Posted September 30, 2018 by Chris Hick in Film Reviews

The Comfort of Strangers (1990) Blu-ray Review

The plots of Ian McEwan’s novels are usually fairly straightforward and don’t usually get involved in too many sub-plots with perhaps his 2001 novel, ‘Atonement’ being an exception. What they do have is a good deal of backstory with the characters. Otherwise little really happens if we think of ‘Saturday’ (2005) or ‘On Chesil Beach’ (2007). The same is also true of his 2nd novel, ‘The Comfort of Strangers’. Written in 1981 it was adapted into a film in 1990 and is has been given dual format release by BFI. The reason for its release by the British Film Institute is that it was adapted to the screen by renowned playwright Harold Pinter. Over the Summer, the BFI had run a Pinter season at the BFI Southbank called ‘Pinter on Screen: Power, Sex and Politics’, marking the 10 anniversary since the writer’s death. The film most definitely has a play like feel to it, despite the gorgeous Venetian locations, beautifully shot by Dante Spinotti, a cinematographer who has brought a good deal of style and lushness to the films he has shot if we think of The Last of the Mohicans (1993), LA Confidential (1997) and After Sunset (2004). However, the film adaption of The Comfort of Strangers is less Don’t Look Now (1973) Venice and more The Talented Mr. Ripley (1999) with its atmosphere.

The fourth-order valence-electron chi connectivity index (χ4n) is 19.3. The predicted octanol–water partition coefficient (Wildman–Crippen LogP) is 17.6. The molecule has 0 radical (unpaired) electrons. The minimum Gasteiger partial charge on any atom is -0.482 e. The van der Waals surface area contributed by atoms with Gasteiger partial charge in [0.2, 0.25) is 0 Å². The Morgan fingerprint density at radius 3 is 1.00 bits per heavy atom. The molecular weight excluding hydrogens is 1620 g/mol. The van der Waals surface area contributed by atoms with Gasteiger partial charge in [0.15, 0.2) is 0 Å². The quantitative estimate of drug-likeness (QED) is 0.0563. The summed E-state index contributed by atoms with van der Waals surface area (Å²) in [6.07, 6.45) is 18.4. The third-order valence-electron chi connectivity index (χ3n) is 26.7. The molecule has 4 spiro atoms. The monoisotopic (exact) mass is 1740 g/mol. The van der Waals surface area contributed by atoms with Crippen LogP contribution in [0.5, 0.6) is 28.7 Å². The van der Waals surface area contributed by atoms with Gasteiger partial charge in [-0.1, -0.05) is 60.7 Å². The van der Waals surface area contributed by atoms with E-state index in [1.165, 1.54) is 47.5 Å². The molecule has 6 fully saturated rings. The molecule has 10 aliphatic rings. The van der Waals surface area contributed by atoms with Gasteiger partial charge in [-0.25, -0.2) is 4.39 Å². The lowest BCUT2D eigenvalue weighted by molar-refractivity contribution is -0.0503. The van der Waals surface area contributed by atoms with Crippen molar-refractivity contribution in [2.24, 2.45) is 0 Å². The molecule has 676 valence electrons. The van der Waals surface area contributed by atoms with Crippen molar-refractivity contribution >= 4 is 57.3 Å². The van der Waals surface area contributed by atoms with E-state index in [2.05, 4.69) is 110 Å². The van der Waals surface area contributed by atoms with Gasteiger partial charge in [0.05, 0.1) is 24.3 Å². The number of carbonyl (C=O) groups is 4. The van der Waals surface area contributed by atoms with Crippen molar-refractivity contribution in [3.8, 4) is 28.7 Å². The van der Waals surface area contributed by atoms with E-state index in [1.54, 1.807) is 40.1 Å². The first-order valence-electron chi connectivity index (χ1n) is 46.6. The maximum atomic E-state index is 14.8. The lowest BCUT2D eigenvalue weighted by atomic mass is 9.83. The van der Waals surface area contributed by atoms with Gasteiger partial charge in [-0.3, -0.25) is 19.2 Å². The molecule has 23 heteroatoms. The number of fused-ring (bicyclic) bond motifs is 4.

Until the shocking denouement at the end of the film, little happens. We are introduced to Colin (Rupert Everett) and Mary (Natasha Richardson), an English couple on holiday who have come away to Venice on holiday to re-assess their relationship. We learn that Mary has a child from a previous relationship and Colin is not committing. Over dinner they talk about their work and friends and grow closer, make love and enjoy al fresco dinners together. Richardson’s character is very natural, while the statuesque Everett does look more like a yuppie Greek God. One evening in a bar they meet an eccentric local who speaks excellent English. Robert tells them some odd stories and has an interesting way of delivering those stories. After the evening together, Robert invites the couple over to his place in central Venice where he lives with his wife, Caroline (Helen Mirren). Arriving they find that Robert and Caroline live in old and faded palatial Venetian splendour. Colin is wary and grows to dislike Robert and finds his behaviour threatening, even sinister. Meanwhile, Caroline confesses about how she grew to like Robert’s sexual aggression. Never the less they agree to see them a couple more times on the vacation.

As with one of his most psychotic performances as gangster Frank White in Abel Ferrera’s The King of New York, that happened to be made the same year, Walken is at his edgy and twitchy best in this otherwise odd confection of relationship drama and psycho character drama. The switch from drama to thriller at the films end jars and not necessarily positively. Beautiful to look at and making good use of its Venice locations, the film can be a little slow going in places and might in the end leave the viewer wondering what that was all about.

Extras on the disc include a commentary by director Paul Schrader, recorded just prior to the release of this dual format release. There are also two audio only track interviews with Schrader. Other extras include three vintage archive shorts on Venice and a trailer.

Chris Hick

Chris Hick